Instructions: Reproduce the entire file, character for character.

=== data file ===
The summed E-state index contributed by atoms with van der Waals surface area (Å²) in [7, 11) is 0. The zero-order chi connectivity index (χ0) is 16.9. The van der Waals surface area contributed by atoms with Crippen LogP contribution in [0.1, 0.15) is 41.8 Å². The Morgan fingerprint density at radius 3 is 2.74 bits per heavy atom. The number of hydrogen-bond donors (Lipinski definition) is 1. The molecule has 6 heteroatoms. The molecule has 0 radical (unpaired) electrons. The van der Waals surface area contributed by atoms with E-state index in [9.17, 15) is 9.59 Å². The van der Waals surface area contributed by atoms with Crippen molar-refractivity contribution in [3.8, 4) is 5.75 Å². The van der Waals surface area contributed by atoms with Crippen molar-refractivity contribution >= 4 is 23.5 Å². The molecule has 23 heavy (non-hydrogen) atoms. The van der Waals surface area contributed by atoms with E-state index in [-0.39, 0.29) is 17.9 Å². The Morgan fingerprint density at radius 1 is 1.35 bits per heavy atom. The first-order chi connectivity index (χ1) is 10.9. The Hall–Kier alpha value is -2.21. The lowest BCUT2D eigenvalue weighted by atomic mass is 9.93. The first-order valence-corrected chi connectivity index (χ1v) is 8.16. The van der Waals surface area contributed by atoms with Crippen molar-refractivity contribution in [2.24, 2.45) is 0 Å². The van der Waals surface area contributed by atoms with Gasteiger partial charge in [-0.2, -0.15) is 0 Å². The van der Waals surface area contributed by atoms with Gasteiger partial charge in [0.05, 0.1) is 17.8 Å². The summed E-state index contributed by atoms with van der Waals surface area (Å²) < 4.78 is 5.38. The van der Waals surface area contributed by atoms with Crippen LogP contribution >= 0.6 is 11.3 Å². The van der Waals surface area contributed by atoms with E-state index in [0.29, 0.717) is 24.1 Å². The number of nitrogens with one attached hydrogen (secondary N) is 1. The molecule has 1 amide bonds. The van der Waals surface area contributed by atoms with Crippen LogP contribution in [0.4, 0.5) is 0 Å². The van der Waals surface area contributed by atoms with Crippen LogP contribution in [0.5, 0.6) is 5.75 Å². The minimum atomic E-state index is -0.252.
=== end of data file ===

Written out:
The summed E-state index contributed by atoms with van der Waals surface area (Å²) in [7, 11) is 0. The zero-order chi connectivity index (χ0) is 16.9. The van der Waals surface area contributed by atoms with Crippen LogP contribution in [0.1, 0.15) is 41.8 Å². The Morgan fingerprint density at radius 3 is 2.74 bits per heavy atom. The number of hydrogen-bond donors (Lipinski definition) is 1. The molecule has 6 heteroatoms. The molecule has 0 radical (unpaired) electrons. The van der Waals surface area contributed by atoms with E-state index in [9.17, 15) is 9.59 Å². The van der Waals surface area contributed by atoms with Crippen molar-refractivity contribution in [3.8, 4) is 5.75 Å². The van der Waals surface area contributed by atoms with Crippen molar-refractivity contribution >= 4 is 23.5 Å². The molecule has 23 heavy (non-hydrogen) atoms. The van der Waals surface area contributed by atoms with E-state index in [-0.39, 0.29) is 17.9 Å². The Morgan fingerprint density at radius 1 is 1.35 bits per heavy atom. The first-order chi connectivity index (χ1) is 10.9. The Hall–Kier alpha value is -2.21. The lowest BCUT2D eigenvalue weighted by atomic mass is 9.93. The first-order valence-corrected chi connectivity index (χ1v) is 8.16. The van der Waals surface area contributed by atoms with Crippen molar-refractivity contribution in [2.24, 2.45) is 0 Å². The van der Waals surface area contributed by atoms with Gasteiger partial charge in [-0.2, -0.15) is 0 Å². The van der Waals surface area contributed by atoms with Gasteiger partial charge in [0.05, 0.1) is 17.8 Å². The summed E-state index contributed by atoms with van der Waals surface area (Å²) < 4.78 is 5.38. The van der Waals surface area contributed by atoms with Crippen LogP contribution >= 0.6 is 11.3 Å². The van der Waals surface area contributed by atoms with E-state index in [0.29, 0.717) is 24.1 Å². The number of nitrogens with one attached hydrogen (secondary N) is 1. The molecule has 1 amide bonds. The van der Waals surface area contributed by atoms with Crippen LogP contribution in [0.4, 0.5) is 0 Å². The van der Waals surface area contributed by atoms with Crippen LogP contribution in [0.5, 0.6) is 5.75 Å². The minimum atomic E-state index is -0.252.